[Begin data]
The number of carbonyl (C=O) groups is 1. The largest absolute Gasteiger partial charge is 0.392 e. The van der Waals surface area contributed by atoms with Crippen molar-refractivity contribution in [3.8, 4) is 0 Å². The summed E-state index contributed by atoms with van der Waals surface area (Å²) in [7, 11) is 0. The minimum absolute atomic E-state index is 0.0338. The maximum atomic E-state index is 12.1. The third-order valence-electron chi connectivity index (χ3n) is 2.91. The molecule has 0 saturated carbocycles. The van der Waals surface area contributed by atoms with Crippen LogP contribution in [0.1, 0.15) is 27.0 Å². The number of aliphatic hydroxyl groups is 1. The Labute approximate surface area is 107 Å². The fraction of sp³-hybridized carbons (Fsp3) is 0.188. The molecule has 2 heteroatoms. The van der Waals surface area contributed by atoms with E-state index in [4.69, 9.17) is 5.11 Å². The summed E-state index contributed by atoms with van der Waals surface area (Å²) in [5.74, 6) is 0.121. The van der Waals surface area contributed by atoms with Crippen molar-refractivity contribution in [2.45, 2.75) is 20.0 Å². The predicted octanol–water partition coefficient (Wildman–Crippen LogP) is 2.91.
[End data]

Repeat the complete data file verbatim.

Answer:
The number of carbonyl (C=O) groups is 1. The largest absolute Gasteiger partial charge is 0.392 e. The van der Waals surface area contributed by atoms with Crippen molar-refractivity contribution in [3.8, 4) is 0 Å². The summed E-state index contributed by atoms with van der Waals surface area (Å²) in [7, 11) is 0. The minimum absolute atomic E-state index is 0.0338. The maximum atomic E-state index is 12.1. The third-order valence-electron chi connectivity index (χ3n) is 2.91. The molecule has 0 saturated carbocycles. The van der Waals surface area contributed by atoms with Crippen LogP contribution in [0.1, 0.15) is 27.0 Å². The number of aliphatic hydroxyl groups is 1. The Labute approximate surface area is 107 Å². The fraction of sp³-hybridized carbons (Fsp3) is 0.188. The molecule has 2 heteroatoms. The van der Waals surface area contributed by atoms with E-state index in [4.69, 9.17) is 5.11 Å². The summed E-state index contributed by atoms with van der Waals surface area (Å²) in [5.74, 6) is 0.121. The van der Waals surface area contributed by atoms with Crippen molar-refractivity contribution in [2.45, 2.75) is 20.0 Å². The predicted octanol–water partition coefficient (Wildman–Crippen LogP) is 2.91.